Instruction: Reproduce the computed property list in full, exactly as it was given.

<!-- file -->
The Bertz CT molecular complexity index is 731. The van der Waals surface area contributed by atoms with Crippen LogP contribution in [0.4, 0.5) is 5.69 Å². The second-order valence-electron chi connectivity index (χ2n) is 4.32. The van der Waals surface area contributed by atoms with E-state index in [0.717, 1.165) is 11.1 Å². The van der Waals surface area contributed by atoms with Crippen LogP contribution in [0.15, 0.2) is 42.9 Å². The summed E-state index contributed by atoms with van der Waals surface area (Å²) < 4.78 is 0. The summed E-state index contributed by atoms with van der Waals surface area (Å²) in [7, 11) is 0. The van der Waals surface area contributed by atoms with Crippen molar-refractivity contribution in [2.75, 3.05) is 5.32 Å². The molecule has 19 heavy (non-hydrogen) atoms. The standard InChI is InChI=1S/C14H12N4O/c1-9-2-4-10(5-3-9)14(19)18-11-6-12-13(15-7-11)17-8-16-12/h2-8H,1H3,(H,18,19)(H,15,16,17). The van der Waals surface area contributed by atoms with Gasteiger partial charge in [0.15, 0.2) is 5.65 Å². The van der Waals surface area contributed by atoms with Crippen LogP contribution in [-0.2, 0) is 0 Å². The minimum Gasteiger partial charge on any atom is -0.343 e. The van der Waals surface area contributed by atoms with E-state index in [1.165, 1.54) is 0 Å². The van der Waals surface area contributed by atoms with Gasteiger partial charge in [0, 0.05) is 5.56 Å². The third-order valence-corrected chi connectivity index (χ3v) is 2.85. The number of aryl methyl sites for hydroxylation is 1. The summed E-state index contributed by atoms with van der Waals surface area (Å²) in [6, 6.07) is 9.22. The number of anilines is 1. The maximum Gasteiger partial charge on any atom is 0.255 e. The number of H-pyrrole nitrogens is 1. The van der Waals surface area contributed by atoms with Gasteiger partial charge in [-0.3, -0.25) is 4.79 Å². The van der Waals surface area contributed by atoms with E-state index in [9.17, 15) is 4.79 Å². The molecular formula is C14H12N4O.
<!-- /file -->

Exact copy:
The Bertz CT molecular complexity index is 731. The van der Waals surface area contributed by atoms with Crippen LogP contribution in [0.4, 0.5) is 5.69 Å². The second-order valence-electron chi connectivity index (χ2n) is 4.32. The van der Waals surface area contributed by atoms with E-state index in [0.717, 1.165) is 11.1 Å². The van der Waals surface area contributed by atoms with Crippen LogP contribution in [0.15, 0.2) is 42.9 Å². The summed E-state index contributed by atoms with van der Waals surface area (Å²) < 4.78 is 0. The summed E-state index contributed by atoms with van der Waals surface area (Å²) in [7, 11) is 0. The van der Waals surface area contributed by atoms with Crippen molar-refractivity contribution in [2.75, 3.05) is 5.32 Å². The molecule has 19 heavy (non-hydrogen) atoms. The standard InChI is InChI=1S/C14H12N4O/c1-9-2-4-10(5-3-9)14(19)18-11-6-12-13(15-7-11)17-8-16-12/h2-8H,1H3,(H,18,19)(H,15,16,17). The van der Waals surface area contributed by atoms with Gasteiger partial charge in [0.15, 0.2) is 5.65 Å². The van der Waals surface area contributed by atoms with Crippen LogP contribution in [-0.2, 0) is 0 Å². The minimum Gasteiger partial charge on any atom is -0.343 e. The van der Waals surface area contributed by atoms with E-state index in [1.165, 1.54) is 0 Å². The van der Waals surface area contributed by atoms with Gasteiger partial charge in [0, 0.05) is 5.56 Å². The third-order valence-corrected chi connectivity index (χ3v) is 2.85. The number of aryl methyl sites for hydroxylation is 1. The summed E-state index contributed by atoms with van der Waals surface area (Å²) in [6, 6.07) is 9.22. The number of anilines is 1. The maximum Gasteiger partial charge on any atom is 0.255 e. The number of H-pyrrole nitrogens is 1. The van der Waals surface area contributed by atoms with Gasteiger partial charge in [-0.3, -0.25) is 4.79 Å². The van der Waals surface area contributed by atoms with E-state index in [9.17, 15) is 4.79 Å². The molecular formula is C14H12N4O.